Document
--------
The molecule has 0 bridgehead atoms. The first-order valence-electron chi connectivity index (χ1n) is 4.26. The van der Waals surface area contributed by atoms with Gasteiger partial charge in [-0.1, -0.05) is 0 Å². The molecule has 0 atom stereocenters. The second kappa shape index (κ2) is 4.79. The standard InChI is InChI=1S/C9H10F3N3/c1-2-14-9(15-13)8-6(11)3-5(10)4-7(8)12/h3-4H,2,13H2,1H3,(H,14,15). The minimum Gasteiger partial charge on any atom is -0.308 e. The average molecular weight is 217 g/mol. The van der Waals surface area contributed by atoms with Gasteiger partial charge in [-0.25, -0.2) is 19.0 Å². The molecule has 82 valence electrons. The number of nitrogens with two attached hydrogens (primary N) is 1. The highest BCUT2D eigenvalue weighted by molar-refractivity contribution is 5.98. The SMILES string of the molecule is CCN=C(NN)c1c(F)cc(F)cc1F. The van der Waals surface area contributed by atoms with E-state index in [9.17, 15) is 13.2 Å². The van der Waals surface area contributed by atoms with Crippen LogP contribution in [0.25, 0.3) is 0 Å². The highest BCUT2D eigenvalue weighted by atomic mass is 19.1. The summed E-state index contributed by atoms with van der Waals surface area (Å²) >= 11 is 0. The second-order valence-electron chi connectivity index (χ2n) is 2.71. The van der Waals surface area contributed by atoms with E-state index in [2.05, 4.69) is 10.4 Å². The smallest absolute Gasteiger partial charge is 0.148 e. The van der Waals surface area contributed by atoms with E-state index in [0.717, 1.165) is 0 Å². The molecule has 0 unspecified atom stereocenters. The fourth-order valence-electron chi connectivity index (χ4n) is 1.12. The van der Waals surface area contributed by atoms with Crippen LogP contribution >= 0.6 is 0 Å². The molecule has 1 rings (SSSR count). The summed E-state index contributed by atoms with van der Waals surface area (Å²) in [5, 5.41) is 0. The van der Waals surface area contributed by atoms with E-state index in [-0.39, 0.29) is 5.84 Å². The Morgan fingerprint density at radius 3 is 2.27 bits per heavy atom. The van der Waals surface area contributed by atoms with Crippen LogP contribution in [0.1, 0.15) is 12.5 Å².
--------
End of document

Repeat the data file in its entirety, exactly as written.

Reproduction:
The molecule has 0 bridgehead atoms. The first-order valence-electron chi connectivity index (χ1n) is 4.26. The van der Waals surface area contributed by atoms with Gasteiger partial charge in [-0.1, -0.05) is 0 Å². The molecule has 0 atom stereocenters. The second kappa shape index (κ2) is 4.79. The standard InChI is InChI=1S/C9H10F3N3/c1-2-14-9(15-13)8-6(11)3-5(10)4-7(8)12/h3-4H,2,13H2,1H3,(H,14,15). The minimum Gasteiger partial charge on any atom is -0.308 e. The average molecular weight is 217 g/mol. The van der Waals surface area contributed by atoms with Gasteiger partial charge in [-0.25, -0.2) is 19.0 Å². The molecule has 82 valence electrons. The number of nitrogens with two attached hydrogens (primary N) is 1. The highest BCUT2D eigenvalue weighted by molar-refractivity contribution is 5.98. The SMILES string of the molecule is CCN=C(NN)c1c(F)cc(F)cc1F. The van der Waals surface area contributed by atoms with E-state index in [9.17, 15) is 13.2 Å². The van der Waals surface area contributed by atoms with Crippen LogP contribution in [0.25, 0.3) is 0 Å². The highest BCUT2D eigenvalue weighted by atomic mass is 19.1. The summed E-state index contributed by atoms with van der Waals surface area (Å²) >= 11 is 0. The second-order valence-electron chi connectivity index (χ2n) is 2.71. The van der Waals surface area contributed by atoms with E-state index in [2.05, 4.69) is 10.4 Å². The smallest absolute Gasteiger partial charge is 0.148 e. The van der Waals surface area contributed by atoms with E-state index in [0.717, 1.165) is 0 Å². The molecule has 0 unspecified atom stereocenters. The fourth-order valence-electron chi connectivity index (χ4n) is 1.12. The van der Waals surface area contributed by atoms with Crippen LogP contribution >= 0.6 is 0 Å². The molecule has 1 rings (SSSR count). The summed E-state index contributed by atoms with van der Waals surface area (Å²) in [5, 5.41) is 0. The van der Waals surface area contributed by atoms with E-state index in [-0.39, 0.29) is 5.84 Å². The Morgan fingerprint density at radius 3 is 2.27 bits per heavy atom. The van der Waals surface area contributed by atoms with Crippen LogP contribution in [0.1, 0.15) is 12.5 Å².